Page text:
I know that it can be frustrating when people compare them to other animals but I think it helps put everything into perspective. Whenever I say 'they're just as much as a commitment as a dog' and explain all the reasons; people realise just how much work and time is put into our furry friends.

    The stew (or likewise) comments really get to me. I like your approach though daphneandphoebe, I don't know whether I would have enough courage to say it, I think I'd feel just as awful!

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    Wise Old Thumper William's Avatar
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    Quote Originally Posted by LagomorphLion View Post
    It really is shocking. I was talking to the local vet practice the other day and they were saying how people just don't think to bring their rabbit to vet. It doesn't even process in my mind!

    I know that it can be frustrating when people compare them to other animals but I think it helps put everything into perspective. Whenever I say 'they're just as much as a commitment as a dog' and explain all the reasons; people realise just how much work and time is put into our furry friends.

    The stew (or likewise) comments really get to me. I like your approach though daphneandphoebe, I don't know whether I would have enough courage to say it, I think I'd feel just as awful!
    Exactly, I'm not a fan of comparing animals either but I think it helps people understand if they're kind of animal novices. If someone only really has knowledge/experience with cats and dogs then it's helpful to put it into terms they understand. If you say 'rabbits can live 10 years or more, similar to the lifespan of a dog' then it hits home the point better that they're a big responsibility.

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    Alpha Buck EyerollChamp's Avatar
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    Quote Originally Posted by jay View Post
    A friend who was over with her kids was talking about maybe getting a "pet rabbit" and asked if her daughter could cuddle my bunnies. I said no, they don't like to be picked up. She was actually shocked and said "whats the point of having rabbits then?"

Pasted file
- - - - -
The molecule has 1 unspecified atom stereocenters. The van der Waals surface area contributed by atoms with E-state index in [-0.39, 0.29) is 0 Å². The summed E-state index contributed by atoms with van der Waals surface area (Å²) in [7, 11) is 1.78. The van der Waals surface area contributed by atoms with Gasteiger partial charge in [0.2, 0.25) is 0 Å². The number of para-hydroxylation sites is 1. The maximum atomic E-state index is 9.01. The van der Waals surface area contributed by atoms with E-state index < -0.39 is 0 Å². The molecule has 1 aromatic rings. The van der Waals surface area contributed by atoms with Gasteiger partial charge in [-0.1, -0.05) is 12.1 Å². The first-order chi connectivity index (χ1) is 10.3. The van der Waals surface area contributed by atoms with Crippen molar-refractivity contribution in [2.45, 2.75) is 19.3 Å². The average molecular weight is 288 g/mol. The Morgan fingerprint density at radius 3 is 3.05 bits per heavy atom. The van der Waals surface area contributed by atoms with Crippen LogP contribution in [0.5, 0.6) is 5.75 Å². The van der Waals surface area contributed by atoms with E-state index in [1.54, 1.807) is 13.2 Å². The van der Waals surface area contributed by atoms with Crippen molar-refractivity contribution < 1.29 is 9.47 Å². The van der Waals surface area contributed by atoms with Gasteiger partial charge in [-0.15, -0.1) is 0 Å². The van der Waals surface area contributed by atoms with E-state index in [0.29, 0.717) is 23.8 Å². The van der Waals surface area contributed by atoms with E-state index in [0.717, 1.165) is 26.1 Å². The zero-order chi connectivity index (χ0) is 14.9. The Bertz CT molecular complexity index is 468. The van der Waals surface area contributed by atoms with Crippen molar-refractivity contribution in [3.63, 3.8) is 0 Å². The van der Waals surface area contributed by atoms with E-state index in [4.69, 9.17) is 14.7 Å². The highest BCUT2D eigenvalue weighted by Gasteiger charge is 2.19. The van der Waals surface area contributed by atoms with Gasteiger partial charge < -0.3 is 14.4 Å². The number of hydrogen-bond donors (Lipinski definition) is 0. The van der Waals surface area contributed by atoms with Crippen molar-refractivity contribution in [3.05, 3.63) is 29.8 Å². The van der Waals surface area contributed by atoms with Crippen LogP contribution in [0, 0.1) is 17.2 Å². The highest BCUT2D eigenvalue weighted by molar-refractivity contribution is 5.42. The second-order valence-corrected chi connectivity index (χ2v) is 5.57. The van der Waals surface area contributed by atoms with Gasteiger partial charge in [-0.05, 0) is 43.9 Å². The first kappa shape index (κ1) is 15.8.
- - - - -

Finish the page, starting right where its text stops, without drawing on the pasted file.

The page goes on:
And there in a nutshell, the reason so many bunnies start out in pet shops, live ignored in tiny hutches and just maybe make it to a rescue.

    I told her all about mine being shy, that the kids could stroke Ruby but Benny is picky about who is allowed to get near him. That Benny is grumpy and Ruby is determined and stroppy one minute and loving the next. That Ruby is nervous and doesn't like change but Benny is brave.

    She listened and said she never realised how much personality rabbits had.

    I told her all about how much time and care and space and love bunnies need. That you need to love them even when they aren't being your friend and are stroppy, that you need to pay their vet bills when they are ill ("you take a bunny to the vet!" she exclaimed shocked).

    This conversation has made me so sad, that rabbits are still seen as a childs pet who can be shoved in a hutch for said child to cuddle and not much more.

    On a positive note my friend did say she wasn't going to get a rabbit after all.

    This conversation came a few days after another friend made a joke about my rabbits becoming stew in the winter. I'm sure the same joke about her dog would not have been acceptable.
    This is something that really upsets me - no one would even think of keeping a cat or a dog in a cage. Yet no one knows how to look after a rabbit? It isn't fair. And there's no excuse for ignorance in this digital age and yet we see it all the time.

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    Warren Veteran keletkezes's Avatar
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    Given we see enough dogs and cats neglected, and even horses etc., I'm not really surprised so little has changed
    The geeky one...



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    Alpha Buck EyerollChamp's Avatar
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    Quote Originally Posted by keletkezes View Post
    Given we see enough dogs and cats neglected, and even horses etc., I'm not really surprised so little has changed
    Well yeah, but there are more people looking after cats., dogs and horses than not... with rabbits it's the other way round